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Thu, May 23

Barnes: Thoughts on being a child

Rummaging through some old studies I have collected, I found one that deserves a revival. In a study of school teachers, it turned out that when they held high expectations of their students, which alone was enough to cause an increase of 25 points in the students’ IQ scores.

Whoa! That is impressive, to say the least.

But the teachers I know and love are aware of these data. It’s young parents who need to understand and grasp the significance of this study.

And if I were asked to communicate with parents—let us assume I have been—I would begin my peroration by asking them this question: “Would you like to be your own child?”

This may be the most important question parents of young children can ask themselves.

If their response is negative, they need to consider the impact they are having on their child. Chances are the youngster is unlikely to possess self-esteem or self-confidence. Nor are they likely to be provided the incentives or receive the encouragement to do their best to excel in school or in life.

You see, each parent is a teacher; arguably the most important one the youngster will ever have. From birth, infants are sensitive to their environment. They are held in tense or tender arms, react to harsh or kindly voices, and respond to smiles or frowns. Each child slowly builds a self-concept while reacting to people close by and the messages they convey. Seemingly intangible elements make a tangible difference.

It is these collected messages that begin to answer the child’s question, “Who am I?” As others see and treat her, she forms the beliefs about herself that become her self-image. She calls this package “me.” She borrows the views of others and makes those views her own.

If a child learns through words, body language and treatment that her parents feel she is unwanted, an inconvenience, bad, naughty, selfish, mean, sinful, she will build a picture of herself that fits these messages.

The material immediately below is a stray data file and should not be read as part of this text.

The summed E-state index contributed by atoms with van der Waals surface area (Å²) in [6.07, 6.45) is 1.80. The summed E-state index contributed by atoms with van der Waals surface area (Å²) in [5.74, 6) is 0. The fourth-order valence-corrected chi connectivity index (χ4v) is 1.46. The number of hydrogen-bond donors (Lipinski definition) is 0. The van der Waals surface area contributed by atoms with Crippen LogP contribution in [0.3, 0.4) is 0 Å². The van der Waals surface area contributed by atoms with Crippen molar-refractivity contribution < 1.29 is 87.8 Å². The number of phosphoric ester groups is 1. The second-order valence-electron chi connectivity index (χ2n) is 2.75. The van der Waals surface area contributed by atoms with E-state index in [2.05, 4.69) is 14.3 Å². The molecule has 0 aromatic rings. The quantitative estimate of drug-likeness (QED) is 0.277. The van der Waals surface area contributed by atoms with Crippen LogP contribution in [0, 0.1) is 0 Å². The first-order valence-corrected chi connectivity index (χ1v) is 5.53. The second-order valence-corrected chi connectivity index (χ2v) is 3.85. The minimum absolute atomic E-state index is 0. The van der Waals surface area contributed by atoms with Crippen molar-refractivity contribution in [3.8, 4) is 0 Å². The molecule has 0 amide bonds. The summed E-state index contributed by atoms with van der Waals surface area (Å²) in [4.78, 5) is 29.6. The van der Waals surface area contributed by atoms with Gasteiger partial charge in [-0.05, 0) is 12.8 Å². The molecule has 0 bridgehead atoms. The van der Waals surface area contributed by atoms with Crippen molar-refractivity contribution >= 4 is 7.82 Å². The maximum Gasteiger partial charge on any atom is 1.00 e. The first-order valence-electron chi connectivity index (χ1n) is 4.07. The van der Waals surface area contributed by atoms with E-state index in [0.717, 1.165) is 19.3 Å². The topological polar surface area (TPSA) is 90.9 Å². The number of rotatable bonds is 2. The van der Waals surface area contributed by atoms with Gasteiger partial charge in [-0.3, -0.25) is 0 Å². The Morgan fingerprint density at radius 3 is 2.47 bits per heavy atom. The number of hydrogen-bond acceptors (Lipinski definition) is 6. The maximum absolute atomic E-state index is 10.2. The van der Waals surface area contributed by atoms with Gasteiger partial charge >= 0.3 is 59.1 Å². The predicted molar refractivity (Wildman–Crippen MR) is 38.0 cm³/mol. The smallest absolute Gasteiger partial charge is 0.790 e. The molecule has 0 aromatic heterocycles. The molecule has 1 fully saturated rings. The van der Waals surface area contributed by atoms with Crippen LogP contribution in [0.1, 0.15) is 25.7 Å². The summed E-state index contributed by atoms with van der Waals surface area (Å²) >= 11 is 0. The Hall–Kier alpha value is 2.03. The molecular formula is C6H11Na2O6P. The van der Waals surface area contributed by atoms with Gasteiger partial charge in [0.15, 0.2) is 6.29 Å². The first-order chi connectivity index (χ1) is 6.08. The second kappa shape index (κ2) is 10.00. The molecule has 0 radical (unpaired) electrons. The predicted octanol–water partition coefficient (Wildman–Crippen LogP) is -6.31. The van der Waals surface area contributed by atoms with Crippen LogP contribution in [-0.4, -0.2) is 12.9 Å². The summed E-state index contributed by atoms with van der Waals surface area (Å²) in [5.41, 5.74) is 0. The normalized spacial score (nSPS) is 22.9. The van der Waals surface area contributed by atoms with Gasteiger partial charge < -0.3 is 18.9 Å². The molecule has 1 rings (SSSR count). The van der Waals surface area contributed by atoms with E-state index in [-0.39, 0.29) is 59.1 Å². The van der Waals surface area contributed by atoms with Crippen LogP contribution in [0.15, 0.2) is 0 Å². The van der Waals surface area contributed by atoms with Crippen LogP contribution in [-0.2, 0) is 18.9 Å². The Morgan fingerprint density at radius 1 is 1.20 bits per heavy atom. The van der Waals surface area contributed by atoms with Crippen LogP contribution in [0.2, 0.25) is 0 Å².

If a child receives positive feedback and encouragement, she builds a positive self-image.

Experts in child behavior tell us that children fall into three levels on the self-esteem scale. High self-esteem children have self-confidence. Mid self-esteems live with self-doubt, often trying to prove their value to self and others. Type A personalities, overachievers and perfectionists are on this level. Low self-esteem youngsters are convinced of personal inadequacy. Drug use, overeating, gambling and promiscuity are choices that numb pain and keep their loser belief alive. They live with self-hate.

A number of school districts in our nation have initiated self-esteem programs. If a child is not at a high self-esteem level and her parents want her to be, the good news is that a negative level can be improved by changing the messages the child receives.

Dorothy Briggs, author of Your Child’s Self-Esteem, tells us that high self-esteem rests on two inner beliefs: “I am unconditionally lovable and I am competent. I can handle myself and the world. I have something to offer. I count.”

The writings of Briggs and others in the field of child behavior are the kinds of messages parents should hear and act upon. Good parenting includes providing love and encouragement at home and support of teachers to enhance each child’s self-esteem at school.


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